Fraunhofer IZM will again be presenting at PCIM Europe 2019 in Nürnberg at Booth 437/Hall 7.
At PCIM 2019, Fraunhofer IZM will be showcasing its entire range of services from in the realm of power electronics. The services being showcased covering everything from system design and packaging technologies for power electronics to reliability characteristics and cooling concepts. (The image above shows a miniaturized, zero-dead-time high-efficiency driver for Si, SiC, and GaN applications, © Fraunhofer IZM).
Measuring switching losses in wide bandgap semiconductors
The traditional approach for measuring switching losses like double pulses is based upon measuring the current in the semiconductor and the voltage drop at the point of switching. However, the parasitic effect of the measuring equipment itself can skew the measurements.
Several methods have been developed to overcome this issue and measure switching losses passively under realistic working conditions. They allow an accurate assessment of switching losses at various currents, voltages, and temperatures without needing any modification to the switch cell itself. This method makes an accurate measurement of even fully integrated modules possible.
Christoph Marczok’s paper titled, “Low Inductive SiC Mold Module with Direct Cooling” is honored with the Young Engineer Award of the PCIM Europe 2019.
Making use of the superior properties of wide-bandgap semiconductors requires that power modules have excellent electromagnetic properties, the ability to operate at high temperature, and a design that allows a high degree of integration.
Christoph Marczok’s paper discusses a new setup for power modules with SiC power MOSFETs using multilayer ceramic substrates with direct substrate water-cooling. Transfer molding with a metalized and structured copper layer on top encapsulates the power modules. Then, SMD components are soldered directly on this metallization. Finally, the paper includes the double pulse switching results of the power module.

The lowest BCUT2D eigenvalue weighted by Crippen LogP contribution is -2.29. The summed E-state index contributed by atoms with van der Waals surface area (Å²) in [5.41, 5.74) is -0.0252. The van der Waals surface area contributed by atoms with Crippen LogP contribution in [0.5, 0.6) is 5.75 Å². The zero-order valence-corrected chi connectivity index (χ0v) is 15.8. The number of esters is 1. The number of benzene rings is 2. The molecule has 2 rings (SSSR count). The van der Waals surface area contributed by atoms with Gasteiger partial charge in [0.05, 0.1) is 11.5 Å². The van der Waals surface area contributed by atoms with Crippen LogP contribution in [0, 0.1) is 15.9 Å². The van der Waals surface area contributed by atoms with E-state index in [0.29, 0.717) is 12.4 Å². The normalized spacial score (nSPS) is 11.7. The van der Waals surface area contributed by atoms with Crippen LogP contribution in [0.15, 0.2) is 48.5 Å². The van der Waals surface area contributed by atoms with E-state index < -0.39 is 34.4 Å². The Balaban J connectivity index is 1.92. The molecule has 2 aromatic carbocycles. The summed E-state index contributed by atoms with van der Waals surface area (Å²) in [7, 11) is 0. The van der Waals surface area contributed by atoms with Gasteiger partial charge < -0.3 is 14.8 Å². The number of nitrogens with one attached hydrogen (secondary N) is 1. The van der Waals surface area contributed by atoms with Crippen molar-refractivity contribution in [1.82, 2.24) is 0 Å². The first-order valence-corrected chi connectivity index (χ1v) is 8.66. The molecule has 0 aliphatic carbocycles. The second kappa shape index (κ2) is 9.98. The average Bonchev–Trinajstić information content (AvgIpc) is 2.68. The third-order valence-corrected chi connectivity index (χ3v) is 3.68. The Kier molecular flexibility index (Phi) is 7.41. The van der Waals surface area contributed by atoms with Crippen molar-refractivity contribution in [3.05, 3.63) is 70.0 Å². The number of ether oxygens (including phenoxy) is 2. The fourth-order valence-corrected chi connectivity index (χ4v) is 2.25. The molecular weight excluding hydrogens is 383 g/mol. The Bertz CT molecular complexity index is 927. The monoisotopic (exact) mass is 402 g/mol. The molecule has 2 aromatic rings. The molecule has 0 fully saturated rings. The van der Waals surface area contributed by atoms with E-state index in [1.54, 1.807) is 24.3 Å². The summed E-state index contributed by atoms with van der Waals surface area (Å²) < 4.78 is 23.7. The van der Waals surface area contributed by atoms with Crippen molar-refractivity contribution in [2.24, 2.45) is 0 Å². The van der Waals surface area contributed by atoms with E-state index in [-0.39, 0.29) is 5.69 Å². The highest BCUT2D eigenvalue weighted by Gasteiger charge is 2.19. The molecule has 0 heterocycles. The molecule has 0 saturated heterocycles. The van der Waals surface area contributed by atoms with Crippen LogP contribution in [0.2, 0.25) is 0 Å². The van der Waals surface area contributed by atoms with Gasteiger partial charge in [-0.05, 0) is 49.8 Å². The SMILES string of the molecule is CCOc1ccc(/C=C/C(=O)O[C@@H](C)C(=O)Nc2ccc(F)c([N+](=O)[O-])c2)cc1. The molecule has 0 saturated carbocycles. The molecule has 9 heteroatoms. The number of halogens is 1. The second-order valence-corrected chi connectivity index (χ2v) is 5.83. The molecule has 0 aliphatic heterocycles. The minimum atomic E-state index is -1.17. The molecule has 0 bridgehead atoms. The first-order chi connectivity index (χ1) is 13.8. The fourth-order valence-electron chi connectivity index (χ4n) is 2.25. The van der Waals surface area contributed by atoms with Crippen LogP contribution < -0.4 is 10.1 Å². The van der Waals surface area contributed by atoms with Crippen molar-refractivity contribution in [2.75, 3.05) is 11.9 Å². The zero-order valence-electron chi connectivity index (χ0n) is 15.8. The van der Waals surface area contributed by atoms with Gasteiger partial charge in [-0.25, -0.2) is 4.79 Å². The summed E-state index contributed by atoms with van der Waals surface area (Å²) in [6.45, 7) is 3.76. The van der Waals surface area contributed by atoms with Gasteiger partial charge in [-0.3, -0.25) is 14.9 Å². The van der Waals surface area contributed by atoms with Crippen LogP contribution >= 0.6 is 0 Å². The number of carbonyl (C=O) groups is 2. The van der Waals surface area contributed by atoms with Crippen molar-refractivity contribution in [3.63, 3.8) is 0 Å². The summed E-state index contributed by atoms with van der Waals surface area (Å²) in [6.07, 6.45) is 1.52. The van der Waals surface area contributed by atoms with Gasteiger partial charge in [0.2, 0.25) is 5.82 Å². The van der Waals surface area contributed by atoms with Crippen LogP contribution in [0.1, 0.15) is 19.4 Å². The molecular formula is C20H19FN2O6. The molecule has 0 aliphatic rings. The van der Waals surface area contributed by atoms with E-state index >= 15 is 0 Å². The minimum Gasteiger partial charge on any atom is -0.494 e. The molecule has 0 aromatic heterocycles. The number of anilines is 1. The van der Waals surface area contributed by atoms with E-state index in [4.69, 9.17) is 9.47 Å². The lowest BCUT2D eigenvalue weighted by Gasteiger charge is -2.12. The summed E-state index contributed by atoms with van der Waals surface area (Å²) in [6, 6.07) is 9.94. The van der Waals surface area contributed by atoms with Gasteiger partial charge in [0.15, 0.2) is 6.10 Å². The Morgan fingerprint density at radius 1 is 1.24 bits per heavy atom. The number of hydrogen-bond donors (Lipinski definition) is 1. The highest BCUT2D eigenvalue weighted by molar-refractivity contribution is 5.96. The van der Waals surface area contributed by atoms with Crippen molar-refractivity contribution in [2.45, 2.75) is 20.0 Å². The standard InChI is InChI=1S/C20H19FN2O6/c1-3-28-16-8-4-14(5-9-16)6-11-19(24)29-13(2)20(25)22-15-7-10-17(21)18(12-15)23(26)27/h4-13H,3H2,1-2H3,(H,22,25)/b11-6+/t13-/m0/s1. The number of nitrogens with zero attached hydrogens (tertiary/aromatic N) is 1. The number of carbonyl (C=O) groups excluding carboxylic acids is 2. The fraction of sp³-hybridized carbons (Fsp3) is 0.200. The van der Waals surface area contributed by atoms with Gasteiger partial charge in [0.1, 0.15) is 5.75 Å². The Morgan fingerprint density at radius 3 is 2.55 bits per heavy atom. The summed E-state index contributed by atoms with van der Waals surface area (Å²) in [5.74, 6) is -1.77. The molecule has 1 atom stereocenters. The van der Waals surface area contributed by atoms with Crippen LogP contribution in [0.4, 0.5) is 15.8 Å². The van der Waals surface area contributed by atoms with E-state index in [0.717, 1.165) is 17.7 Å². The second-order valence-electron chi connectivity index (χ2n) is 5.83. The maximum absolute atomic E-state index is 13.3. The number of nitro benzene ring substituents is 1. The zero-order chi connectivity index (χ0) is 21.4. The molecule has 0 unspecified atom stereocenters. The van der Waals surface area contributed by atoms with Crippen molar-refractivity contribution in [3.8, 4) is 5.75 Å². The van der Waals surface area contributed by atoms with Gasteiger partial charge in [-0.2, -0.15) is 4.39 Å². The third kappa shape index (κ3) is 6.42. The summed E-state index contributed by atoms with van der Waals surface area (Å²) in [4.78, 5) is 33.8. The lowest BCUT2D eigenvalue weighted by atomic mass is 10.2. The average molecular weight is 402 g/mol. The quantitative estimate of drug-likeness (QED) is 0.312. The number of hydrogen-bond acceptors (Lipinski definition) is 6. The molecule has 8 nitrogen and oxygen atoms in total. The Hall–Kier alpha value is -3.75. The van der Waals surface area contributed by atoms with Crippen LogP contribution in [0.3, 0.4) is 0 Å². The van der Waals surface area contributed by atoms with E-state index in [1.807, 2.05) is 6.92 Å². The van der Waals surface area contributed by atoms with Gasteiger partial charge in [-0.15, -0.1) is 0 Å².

The paper is co-authored by Prof. Eckart Hoene (Fraunhofer IZM), Tina Thomas (Fraunhofer IZM), Andreas Meyer (Rogers Germany GmbH) and Karsten Schmidt (Rogers Germany GmbH).
The award ceremony will take place at the opening session of the PCIM Europe Conference on 7 May 2019 in Nuremberg.
Miniaturized, Zero-Dead-Time High-Efficiency Drivers for Si, SiC, and GaN Applications
A new Fraunhofer IZM concept reveals new approaches for reducing switching losses of fast-switching power semiconductors by eliminating the effect of the freewheeling diodes.
The first step is recovering the energy stored in the gate to reduce the energy consumption of the driver. This energy recovery is achieved by moving from resistive to inductive gate current controls, which showed itself to be a feasible approach.
Reduced power consumption enables the second step of the concept. By transferring energy to the high side via a 10pF capacitor at high frequency (70MHz), standby supply can be kept to a minimum.
As an additional feature, a new means of eliminating dead time was investigated. This dead time elimination was accomplished by coupling high and low side gate paths via a transformer. This was also shown to be an effective method for reducing switch losses and significantly decreasing ringing effects.
Silicon carbide semiconductors offer a high current slope during turn-on and turn-off. This high current slope can be used for a significant increase in switching frequency.
While switching losses can be reduced, at the same time, over-voltages during turn-off, which occur due to the inevitable parasitic package inductances, become more considerable. These overvoltages can destroy the chip and result in further ringing, which increases switching losses.
In the project presented, two modules were built up and compared to each other; one conventional style, with wire bonds for chip contacts and broad busbars to connect the dc-link, and one embedded module.